DONALD RUMSFELD: At Kabul, all the way across there, there's caves and tunnels and places people can hide out.
REPORTER: Do you have an indication that bin Laden is there, or has been there or near there?
DONALD RUMSFELD: We don't discuss indications, and I would add that we have so many indications of those kinds of things, sightings, but we don't get into that.
REPORTER: Over the weekend there were some Northern Alliance people who were suggesting that if Mullah Mohammed Omar were captured, that he might end up being freed. Would you... What would be your reaction if that should ever happen?
DONALD RUMSFELD: I can't imagine why he would be freed, or by whom, nor can I imagine that he'll end up being captured. From everything I've read about him, he's a rather determined, dead-ender type... (Laughter) ...And-- to coin a phrase-- and I just, you know, it could happen, he could be captured. Everyone has an opportunity to surrender, nobody wants to kill somebody who's surrendering, but he just doesn't feel to me like the surrendering type.
KWAME HOLMAN: The Pentagon also confirmed five U.S. servicemen were injured in the northern city of Mazar-e Sharif, where Taliban prisoners staged a deadly uprising against their Northern Alliance captors. The uprising began Saturday when a Taliban soldier used a grenade to kill himself and two others.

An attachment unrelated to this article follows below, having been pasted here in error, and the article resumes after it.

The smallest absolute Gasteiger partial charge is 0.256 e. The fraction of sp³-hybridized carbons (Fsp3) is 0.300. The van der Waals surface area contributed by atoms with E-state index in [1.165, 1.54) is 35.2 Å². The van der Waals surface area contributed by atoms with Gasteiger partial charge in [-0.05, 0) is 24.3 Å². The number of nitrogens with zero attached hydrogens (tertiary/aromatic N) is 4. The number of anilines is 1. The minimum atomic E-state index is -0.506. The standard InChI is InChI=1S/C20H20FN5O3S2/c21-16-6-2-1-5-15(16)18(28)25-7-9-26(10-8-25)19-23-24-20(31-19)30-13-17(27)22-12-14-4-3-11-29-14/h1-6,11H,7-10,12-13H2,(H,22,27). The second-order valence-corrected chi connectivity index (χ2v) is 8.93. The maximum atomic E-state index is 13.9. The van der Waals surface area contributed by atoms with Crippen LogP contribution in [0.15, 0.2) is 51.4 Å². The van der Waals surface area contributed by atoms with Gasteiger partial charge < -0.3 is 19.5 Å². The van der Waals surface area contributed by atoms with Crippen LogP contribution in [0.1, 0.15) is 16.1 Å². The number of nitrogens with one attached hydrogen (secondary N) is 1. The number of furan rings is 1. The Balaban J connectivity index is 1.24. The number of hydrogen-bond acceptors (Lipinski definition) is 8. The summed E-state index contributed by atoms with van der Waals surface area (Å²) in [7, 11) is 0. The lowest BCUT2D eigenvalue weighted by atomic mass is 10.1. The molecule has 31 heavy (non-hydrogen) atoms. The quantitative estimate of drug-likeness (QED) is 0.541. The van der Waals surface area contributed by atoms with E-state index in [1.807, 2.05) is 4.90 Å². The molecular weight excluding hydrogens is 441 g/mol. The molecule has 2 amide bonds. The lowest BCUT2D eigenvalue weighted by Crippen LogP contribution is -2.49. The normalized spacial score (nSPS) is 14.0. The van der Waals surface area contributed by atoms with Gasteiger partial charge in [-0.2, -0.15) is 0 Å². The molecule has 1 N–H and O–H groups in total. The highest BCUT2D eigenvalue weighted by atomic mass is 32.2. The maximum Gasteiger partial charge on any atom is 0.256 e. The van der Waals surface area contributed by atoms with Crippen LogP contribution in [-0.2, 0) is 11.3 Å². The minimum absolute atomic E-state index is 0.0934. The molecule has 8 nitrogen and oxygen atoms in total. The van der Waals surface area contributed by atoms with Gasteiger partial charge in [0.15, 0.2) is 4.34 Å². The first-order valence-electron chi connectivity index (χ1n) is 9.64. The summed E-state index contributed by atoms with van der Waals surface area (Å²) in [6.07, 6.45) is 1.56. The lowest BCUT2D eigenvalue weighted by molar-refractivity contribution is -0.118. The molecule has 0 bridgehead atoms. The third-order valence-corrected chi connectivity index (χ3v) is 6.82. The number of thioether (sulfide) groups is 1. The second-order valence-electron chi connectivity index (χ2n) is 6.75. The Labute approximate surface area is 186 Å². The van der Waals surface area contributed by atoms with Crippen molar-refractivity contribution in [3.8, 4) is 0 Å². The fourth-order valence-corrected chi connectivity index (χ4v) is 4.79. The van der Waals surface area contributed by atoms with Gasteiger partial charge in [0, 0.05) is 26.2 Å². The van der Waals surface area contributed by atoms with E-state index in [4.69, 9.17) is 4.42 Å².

JIM LEHRER: Also in the North, the Taliban surrendered their last major stronghold, Kunduz, after a two-week siege. Tim Rogers of Independent Television News is with the victorious Northern Alliance troops.
TIM ROGERS, ITN: The Northern Alliance swept into Kunduz this morning when Taliban resistance collapsed. Triumphant, the Alliance troops had expected to battle their way in against foreign Taliban who'd threatened to fight to the death. What the advancing forces found was a city relieved to see the Taliban on the run.
MAN: It was the darkest hours of the people. I mean, the darkest hours of your life that the Taliban make lots of destability and territory in Afghanistan, I mean in Kunduz province. For this, the people are very tired.
TIM ROGERS: Some Alliance troops were injured during early skirmishes, but the battle soon turned into a rout. We were among the first journalists to enter Kunduz, following the Northern Alliance into the city center. Many people were relieved that the fighting was finally over, but hundreds of men and boys milled around nervously, waiting to see what would happen next. So in the end, the Northern Alliance were able to take Kunduz with a minimum of opposition, and the threat from the foreign Taliban that they would stay and fight here to the death simply appears to have evaporated.
(Men yelling) When foreign Taliban were found hiding, they received tough treatment. This man, a Pakistani, was quickly surrounded and badly beaten. Bewildered and dazed, he was dragged into a truck, beaten again with rifle butts. His fate afterwards was uncertain. 30 kilometers west of Kunduz, hundreds of Taliban prisoners were searched carefully for concealed weapons. Overseeing the operation, wearing army fatigues, General Dostan, a Northern Alliance leader who has a fierce reputation for his treatment of foreign prisoners. The fall of Kunduz is the last link in the chain that secures the north of Afghanistan for the anti-Taliban forces, and its strategic position should now help the movement of humanitarian aid in time for the cold winter months ahead.